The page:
Because Brian and Sarah are both US citizens who have lived abroad the entire year, they are eligible for the Foreign Earned Income Exclusion (FEIE). The FEIE will apply to each of them separately. For 2018, the maximum amount of FEIE was $103,900 per qualifying person. Because of this, Brian will be eligible to exclude $103,900 of his $123,828 in wages, and Sarah will be able to exclude the entire $8,700 she earned from freelance writing. They will reflect this total $(112,600) FEIE on line 21 of Schedule 1, and also attach individual Forms 2555 to their return.
Schedule 1, Additional Income and Adjustments to Income, is new for the 2018 tax filing year. As shown above, the FEIE is factored in with Brian and Sarah’s other income to arrive at the total of $(73,900), which is included in the Total Income reported on line 6 of Form 1040.
The next step is going to be identifying their Adjusted Gross Income for their US expat taxes. This includes Brian’s allowable student loan interest and half of the self-employment tax paid by Sarah (since Thailand and the United States do not have a Totalization agreement). These adjustments will be reflected on the bottom section of Schedule 1 and are taken into consideration to arrive at the total reported on Form 1040 line 7.
After calculating their total income and adjusting it for the appropriate deductions, Brian and Sarah have an adjusted gross income of $50,299 (as seen on Line 7 of Form 1040). They are ready to calculate their tax owed on their US expat taxes.
Calculating Taxes Owed
The first step in determining how much you are going to need to pay on your US expat taxes is determining your taxable income. Since Brian and Sarah have are filing jointly, they are allowed a standard deduction of $24,000. This reduces their taxable income to $26,299 (line 10 of Form 1040).
Calculating your taxes owed on your US expat taxes can be intimidating, but the IRS provides you with useful tools to identify how much you owe. If you made less than $100,000, you can find your tax rate on page 67 – 89 of the IRS’s Instructions for Form 1040. If you earned more than $100,000, you are going to need to use the tables found on page 39 of the IRS’s Instructions for Form 1040.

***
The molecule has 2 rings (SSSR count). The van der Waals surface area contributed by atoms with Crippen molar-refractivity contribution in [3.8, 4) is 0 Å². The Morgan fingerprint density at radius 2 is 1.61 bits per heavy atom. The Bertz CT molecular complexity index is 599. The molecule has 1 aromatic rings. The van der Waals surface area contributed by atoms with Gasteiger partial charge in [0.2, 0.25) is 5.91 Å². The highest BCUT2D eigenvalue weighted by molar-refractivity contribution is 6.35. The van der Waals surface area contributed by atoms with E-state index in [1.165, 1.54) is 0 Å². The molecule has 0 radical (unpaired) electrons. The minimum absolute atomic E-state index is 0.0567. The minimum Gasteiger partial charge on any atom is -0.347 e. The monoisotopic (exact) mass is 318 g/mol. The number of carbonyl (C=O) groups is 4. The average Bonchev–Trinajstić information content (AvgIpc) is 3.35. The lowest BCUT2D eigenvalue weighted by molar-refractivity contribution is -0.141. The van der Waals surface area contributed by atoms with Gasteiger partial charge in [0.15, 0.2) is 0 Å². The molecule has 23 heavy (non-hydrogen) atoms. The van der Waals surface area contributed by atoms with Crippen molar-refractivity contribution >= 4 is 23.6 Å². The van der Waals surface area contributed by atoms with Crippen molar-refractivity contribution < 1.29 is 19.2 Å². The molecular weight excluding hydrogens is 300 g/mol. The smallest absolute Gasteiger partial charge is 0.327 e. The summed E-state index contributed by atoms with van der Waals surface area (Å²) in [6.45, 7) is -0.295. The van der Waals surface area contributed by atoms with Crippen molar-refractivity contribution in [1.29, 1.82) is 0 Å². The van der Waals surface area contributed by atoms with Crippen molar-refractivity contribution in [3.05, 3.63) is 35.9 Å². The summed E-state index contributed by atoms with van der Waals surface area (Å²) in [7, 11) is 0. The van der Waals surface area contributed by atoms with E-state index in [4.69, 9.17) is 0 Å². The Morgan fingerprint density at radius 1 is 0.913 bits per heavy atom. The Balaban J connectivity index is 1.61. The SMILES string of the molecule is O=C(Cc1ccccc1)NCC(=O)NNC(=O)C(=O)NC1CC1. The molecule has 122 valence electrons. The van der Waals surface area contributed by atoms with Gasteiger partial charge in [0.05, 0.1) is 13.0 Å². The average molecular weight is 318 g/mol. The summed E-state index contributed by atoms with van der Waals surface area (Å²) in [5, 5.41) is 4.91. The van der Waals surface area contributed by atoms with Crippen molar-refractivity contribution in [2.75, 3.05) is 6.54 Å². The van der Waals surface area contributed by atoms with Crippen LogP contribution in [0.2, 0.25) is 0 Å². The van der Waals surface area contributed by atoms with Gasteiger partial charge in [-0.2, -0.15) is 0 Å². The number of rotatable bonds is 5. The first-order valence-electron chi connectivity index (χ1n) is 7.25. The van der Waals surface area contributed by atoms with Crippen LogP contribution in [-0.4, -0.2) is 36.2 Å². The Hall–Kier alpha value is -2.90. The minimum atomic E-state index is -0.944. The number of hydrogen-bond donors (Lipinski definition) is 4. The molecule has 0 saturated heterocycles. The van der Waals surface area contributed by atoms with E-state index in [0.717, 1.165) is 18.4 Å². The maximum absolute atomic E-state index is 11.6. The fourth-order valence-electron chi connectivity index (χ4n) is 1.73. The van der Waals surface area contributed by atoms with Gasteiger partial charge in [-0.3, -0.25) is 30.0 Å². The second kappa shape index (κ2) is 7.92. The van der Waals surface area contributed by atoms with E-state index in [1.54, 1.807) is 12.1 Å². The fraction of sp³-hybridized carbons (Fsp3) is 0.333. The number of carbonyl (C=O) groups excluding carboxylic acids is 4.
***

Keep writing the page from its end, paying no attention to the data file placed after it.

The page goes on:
It is important to note that when you are claiming the Foreign Earned Income Exclusion, there is a special worksheet to complete to calculate your tax due for the year. This can be found on page 43 of the IRS’s Instructions for Form 1040 (https://www.irs.gov/pub/irs-pdf/i1040gi.pdf)
For their total amount owed, Brian and Sarah are able to lessen their taxes with certain credits. As expats, they are able to deduct $301 for the Foreign Tax Credit (attach form 1116 and Schedule 3) and an additional $4,000 for the child tax credit (shown on Form 1040, line 12).
After is liable for self-employment tax on her net business profits, which are accounted for on Schedule 4 (and calculated on Schedule SE).
After considering these additional credits and other taxes, their total amount due is $2,714, as seen below on line 15 of Form 1040:
A special note to add relates to health care coverage. If you, or someone in your household, did not have qualifying health care coverage or qualify for an exemption during 2018, you may be subject to a shared responsibility payment. This shared responsibility payment will be included on Schedule 4, Line 61. However, as Brian and Sarah qualify for an exemption (that is, they are US citizens living abroad), no payment is assessed. Brian and Sarah will need to include Form 8965 with their return to show this exemption.
The last steps in finishing Form 1040 for US expat taxes is signing the form, filling out the preparer’s information (if necessary), and sending it to the appropriate agency with the necessary payment.
Completing Form 1040
Now that Brian and Sarah have completed their taxes for 2018, they only need to focus on staying compliant with the IRS moving forward. The best way to do so is to stay aware of deadlines for expats, keep information for completing the returns to come in the future (including prior-year tax returns), and keeping up to date with the annual changes of tax policies. It is always good to talk to an expert about your US expat taxes to avoid time-consuming and costly mistakes.
More Information On US Expat Taxes
This post might make filing for the Foreign Earned Income Exclusion easier for you. If you need assistance with the preparation of your Form 1040 for US expat taxes or would like to know more about our expat tax services, please contact us.
Originally published in 2011; updated February 4, 2019.